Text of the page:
Eid ul Adha in Mauritania

Eid ul Adha, also known as Eid al-Adha, is a significant Islamic festival celebrated in Mauritania, a predominantly Muslim country in West Africa. The event is locally referred to as Tabaski or Eid al-Kabir.

Eid ul Adha in Mauritania is based on the Islamic lunar calendar, and its date changes every year. It is observed on the 10th day of Dhu al-Hijjah, the twelfth and final month of the Islamic calendar. The exact date depends on the sighting of the moon, and it is usually confirmed by religious authorities in the country.


The history of Eid ul Adha in Mauritania is deeply rooted in Islamic tradition, which dates back to the time of the Prophet Ibrahim (Abraham) and his willingness to sacrifice his son, Isma'il (Ishmael), in obedience to Allah's command. Mauritania, being a predominantly Muslim country, has been celebrating this festival since the arrival of Islam in the region in the 11th century. The celebration of Eid ul Adha in Mauritania is closely linked to the annual Hajj pilgrimage to the holy city of Mecca in Saudi Arabia.


National customs for Eid ul Adha in Mauritania

In Mauritania, Eid ul Adha is a public holiday, and people usually prepare for the festivities in advance. As with many other Islamic countries, the celebration begins with a special prayer service called 'Eid Salat,' which is held in mosques and open spaces across the country. During this prayer, worshippers remember and honor the sacrifice of Prophet Ibrahim, and it is followed by a sermon delivered by the Imam.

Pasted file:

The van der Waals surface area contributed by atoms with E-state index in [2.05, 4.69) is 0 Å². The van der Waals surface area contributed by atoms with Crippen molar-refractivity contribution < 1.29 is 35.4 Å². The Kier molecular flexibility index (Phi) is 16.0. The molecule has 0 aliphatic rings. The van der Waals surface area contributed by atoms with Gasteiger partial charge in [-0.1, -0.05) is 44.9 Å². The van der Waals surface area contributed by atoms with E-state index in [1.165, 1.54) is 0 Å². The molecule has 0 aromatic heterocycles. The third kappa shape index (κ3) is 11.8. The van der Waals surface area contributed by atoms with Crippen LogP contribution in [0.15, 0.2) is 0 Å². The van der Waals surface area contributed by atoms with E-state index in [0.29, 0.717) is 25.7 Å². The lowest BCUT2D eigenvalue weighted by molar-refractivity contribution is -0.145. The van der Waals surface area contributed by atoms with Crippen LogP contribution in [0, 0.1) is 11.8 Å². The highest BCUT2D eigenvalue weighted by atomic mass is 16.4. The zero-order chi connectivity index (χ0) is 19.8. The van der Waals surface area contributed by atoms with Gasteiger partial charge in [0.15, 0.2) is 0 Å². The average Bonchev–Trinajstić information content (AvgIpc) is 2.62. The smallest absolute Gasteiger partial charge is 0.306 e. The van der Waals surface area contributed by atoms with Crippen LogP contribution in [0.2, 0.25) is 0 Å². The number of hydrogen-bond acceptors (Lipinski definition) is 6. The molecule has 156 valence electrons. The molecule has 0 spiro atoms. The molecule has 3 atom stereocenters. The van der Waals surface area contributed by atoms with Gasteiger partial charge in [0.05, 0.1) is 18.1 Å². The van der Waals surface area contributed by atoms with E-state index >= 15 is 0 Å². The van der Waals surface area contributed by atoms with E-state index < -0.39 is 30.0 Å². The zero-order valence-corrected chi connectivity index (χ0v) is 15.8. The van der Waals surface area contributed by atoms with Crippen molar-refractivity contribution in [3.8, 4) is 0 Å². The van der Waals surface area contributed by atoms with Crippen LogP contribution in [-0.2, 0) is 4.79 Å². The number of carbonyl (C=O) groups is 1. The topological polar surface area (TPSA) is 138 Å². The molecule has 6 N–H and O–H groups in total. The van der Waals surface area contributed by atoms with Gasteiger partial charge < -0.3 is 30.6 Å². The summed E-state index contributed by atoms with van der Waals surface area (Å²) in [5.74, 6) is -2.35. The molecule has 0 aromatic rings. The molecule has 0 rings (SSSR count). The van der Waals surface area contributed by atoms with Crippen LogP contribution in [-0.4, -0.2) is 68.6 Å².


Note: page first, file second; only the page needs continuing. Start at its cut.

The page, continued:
The central custom of Eid ul Adha in Mauritania is the act of Qurbani, the ritual animal sacrifice. Families that can afford to do so purchase a sheep, goat, or cow, which is then slaughtered according to Islamic law. The meat is divided into three portions: one for the family, one for relatives and friends, and one for the less fortunate. This act of sharing embodies the spirit of charity and community that is central to the celebration of Eid ul Adha.

In Mauritania, people also dress in their best clothes, visit friends and family, and exchange gifts and well-wishes during the celebration. Traditional Mauritanian dishes are prepared and shared among loved ones, and children often receive new clothes, toys, or money as gifts.

Local customs for Eid ul Adha in Mauritania

While the national customs of Eid ul Adha are observed throughout Mauritania, there may be some local variations in the way the festival is celebrated. For instance, some regions may have unique traditional songs, dances, or other cultural expressions that are performed during the festivities. Additionally, local culinary specialties may be prepared and enjoyed alongside more widespread Mauritanian dishes.


Eid ul Adha is a significant and meaningful Islamic festival celebrated in Mauritania, reflecting the country's deep-rooted Islamic traditions and history. The customs of prayer, animal sacrifice, and sharing of food and gifts all serve to strengthen the bonds of family, friendship, and community in Mauritania, while also reminding Muslims of the importance of faith, obedience, and charity in their lives.